Tennis Fixation reader Terry recently posted this comment: “What do you do when your tennis partner tells you that your serve isn't so good so she won't play net? I have a great serve, and she was just trying to be mean, or she just didn't want to play up at the net.”
Oh, Terry. While I love playing all kinds of tennis, your comment is a perfect example of why I enjoy doubles so much. Peoples' true personalities come out when you partner up with them for a competitive tennis match. And nothing brings out a tennis partner's true personality better than being in a competitive match where he or she is losing.
And it appears that Terry got an up close and personal look at her partner's true personality. And what she saw wasn't pretty. But guess what Terry? If you play doubles for any length of time, it's bound to happen. At some point, you'll be paired with . . . the worst doubles partner ever.
Who Is The Worst Tennis Doubles Partner Ever?
How do I know Terry had the worst doubles partner ever? Because it's happened to me.
And I can promise you that the worst doubles partner is not the one with the least amount of tennis skill. The worst partner is not the one in the poorest physical shape. The worst partner is not the one who is blissfully unaware of strategy, tactics and/or court positioning. The worst partner is not even the one who arrives to a match 15 minutes late, clueless as to why her tardiness is so stressful for everyone else.
No, the worst tennis partner is the one who makes you feel like crap.
The worst tennis partner doesn't care about how the two of you function as a team. The whole partnership dynamic thing has gone out the window with this player. The worst tennis partner is in it for him or herself, not for your team and certainly not for you.
Now, this is my personal opinion. And you may differ with me on this. But I can tell you that I have played with lots and lots of people. And this is the type of partner that I absolutely can't stand and find almost impossible to deal with.
So what do you do when you're playing with the worst partner ever?
How Do You Play With The Worst Partner Ever?
My advice on how to deal with this type of partner is not very pretty. I'm sure many of you won't find it too helpful. But this is one of those “face reality” situations where you just have to make the best of it. So here's how I suggest you deal with this partner:
1. Realize that you may not win this match. With the worst partner ever, there is a very low likelihood of winning the match. And that's because your partner is not working with you. He or she is working against you. Doubles requires lots and lots of constant teamwork. But you can't work together as a team if you can hardly speak to each other in a civil manner. I'm not saying it's a given that you will lose. Just that your chances of winning go way down with this type of partner.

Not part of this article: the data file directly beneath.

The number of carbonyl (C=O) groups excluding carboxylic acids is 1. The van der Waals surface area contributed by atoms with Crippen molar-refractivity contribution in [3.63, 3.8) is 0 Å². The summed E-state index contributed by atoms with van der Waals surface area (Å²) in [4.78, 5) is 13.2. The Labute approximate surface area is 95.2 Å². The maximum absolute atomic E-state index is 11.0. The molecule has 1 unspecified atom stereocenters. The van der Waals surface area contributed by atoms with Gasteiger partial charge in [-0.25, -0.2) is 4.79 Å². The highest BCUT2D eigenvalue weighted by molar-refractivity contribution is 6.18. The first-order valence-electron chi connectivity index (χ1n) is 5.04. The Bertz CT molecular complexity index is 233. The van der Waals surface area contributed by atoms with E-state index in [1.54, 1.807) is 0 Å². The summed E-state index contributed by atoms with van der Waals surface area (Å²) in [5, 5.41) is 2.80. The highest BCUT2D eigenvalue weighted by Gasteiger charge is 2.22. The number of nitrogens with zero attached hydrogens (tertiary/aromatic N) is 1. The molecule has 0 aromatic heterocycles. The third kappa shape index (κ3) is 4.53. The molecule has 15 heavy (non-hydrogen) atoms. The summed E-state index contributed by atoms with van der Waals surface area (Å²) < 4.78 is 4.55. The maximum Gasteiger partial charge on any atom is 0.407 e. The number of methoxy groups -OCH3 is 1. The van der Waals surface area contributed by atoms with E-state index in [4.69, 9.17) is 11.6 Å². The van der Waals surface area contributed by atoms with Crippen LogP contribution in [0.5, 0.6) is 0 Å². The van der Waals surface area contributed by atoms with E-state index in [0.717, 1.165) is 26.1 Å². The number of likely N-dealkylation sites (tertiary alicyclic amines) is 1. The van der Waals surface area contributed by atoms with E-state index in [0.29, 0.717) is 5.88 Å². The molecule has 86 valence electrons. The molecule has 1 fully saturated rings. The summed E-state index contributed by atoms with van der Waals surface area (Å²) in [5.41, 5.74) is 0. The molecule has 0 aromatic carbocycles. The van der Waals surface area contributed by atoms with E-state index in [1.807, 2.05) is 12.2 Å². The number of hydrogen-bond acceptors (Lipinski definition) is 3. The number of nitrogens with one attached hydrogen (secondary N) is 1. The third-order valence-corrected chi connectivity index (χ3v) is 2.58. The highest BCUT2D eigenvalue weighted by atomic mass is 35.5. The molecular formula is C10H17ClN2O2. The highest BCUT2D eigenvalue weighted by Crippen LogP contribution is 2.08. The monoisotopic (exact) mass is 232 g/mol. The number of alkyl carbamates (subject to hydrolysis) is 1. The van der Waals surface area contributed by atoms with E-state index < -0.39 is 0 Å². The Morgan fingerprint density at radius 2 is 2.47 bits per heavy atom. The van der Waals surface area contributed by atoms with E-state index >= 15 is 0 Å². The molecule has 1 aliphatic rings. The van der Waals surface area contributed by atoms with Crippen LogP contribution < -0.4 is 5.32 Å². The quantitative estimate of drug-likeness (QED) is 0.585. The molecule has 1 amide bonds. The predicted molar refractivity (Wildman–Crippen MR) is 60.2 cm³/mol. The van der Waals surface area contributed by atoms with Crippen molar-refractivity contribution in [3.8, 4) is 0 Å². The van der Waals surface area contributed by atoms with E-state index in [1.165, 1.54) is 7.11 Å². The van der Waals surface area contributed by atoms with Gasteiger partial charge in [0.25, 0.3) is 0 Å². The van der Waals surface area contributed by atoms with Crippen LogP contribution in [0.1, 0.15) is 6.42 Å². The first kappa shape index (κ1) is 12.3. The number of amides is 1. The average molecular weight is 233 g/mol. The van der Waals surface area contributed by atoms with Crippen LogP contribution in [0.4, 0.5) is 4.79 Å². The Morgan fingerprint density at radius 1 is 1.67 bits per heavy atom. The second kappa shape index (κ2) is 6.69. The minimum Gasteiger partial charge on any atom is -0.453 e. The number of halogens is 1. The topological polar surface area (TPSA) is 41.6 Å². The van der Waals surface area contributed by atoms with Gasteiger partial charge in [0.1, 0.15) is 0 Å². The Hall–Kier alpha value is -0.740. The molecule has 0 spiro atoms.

2. Accept that you are not going to change your partner. You often realize you're playing with this type of partner in the middle of the match. And anything you say or do to “help” this player realize the problem he or she is causing may just make matters worse. I think that's because this type of partner is playing their own mind games – either they're beating themselves up over how poorly their own play is going or they're frustrated at the amount of time they believe they're wasting playing with you. It's unlikely that you'll be able to change these mysterious thought patterns, certainly not in the middle of a match.
3. Suck up the criticism and carry on. When you are playing with this type of partner, you have to be pretty tough mentally. Because this partner's remarks will get you to play mind games with yourself instead of concentrating on the match. Just look at Terri's situation. Once her partner told her that her serve wasn't any good, Terri began questioning the quality of her serve, her partner's opinion of her serve, and her partner's unwillingness to play at the net. All of these are unproductive thoughts that distracted Terri from what was happening on the court. And when those kind of thoughts are filling your head, it's difficult to think about what you need to do to win the point. The best thing you can do for yourself is to put this partner's remarks out of your head, commit to playing your game and carry on.
Well, Terri, I know this advice won't prevent you from having to play with the “worst partner ever” again, but I hope it helps you deal with that situation a little better. Just know that this is something that happens to all doubles players at one time or another. And any partner who thinks that belittling your serve (or any other part of your game) is going to make you play better is probably dealing with his or her own self-esteem issues.
By the way, in the post, I HATE My Tennis Partner!, I have six tips for playing with a “mismatched” partner, someone who doesn't play on the same level as you. And I think all of those tips are helpful as long as you're playing with someone with is NOT being an inconsiderate jerk.
Leave me a comment and let me know who's the worst partner you've ever played with and how you dealt with it (or how it blew up in your face).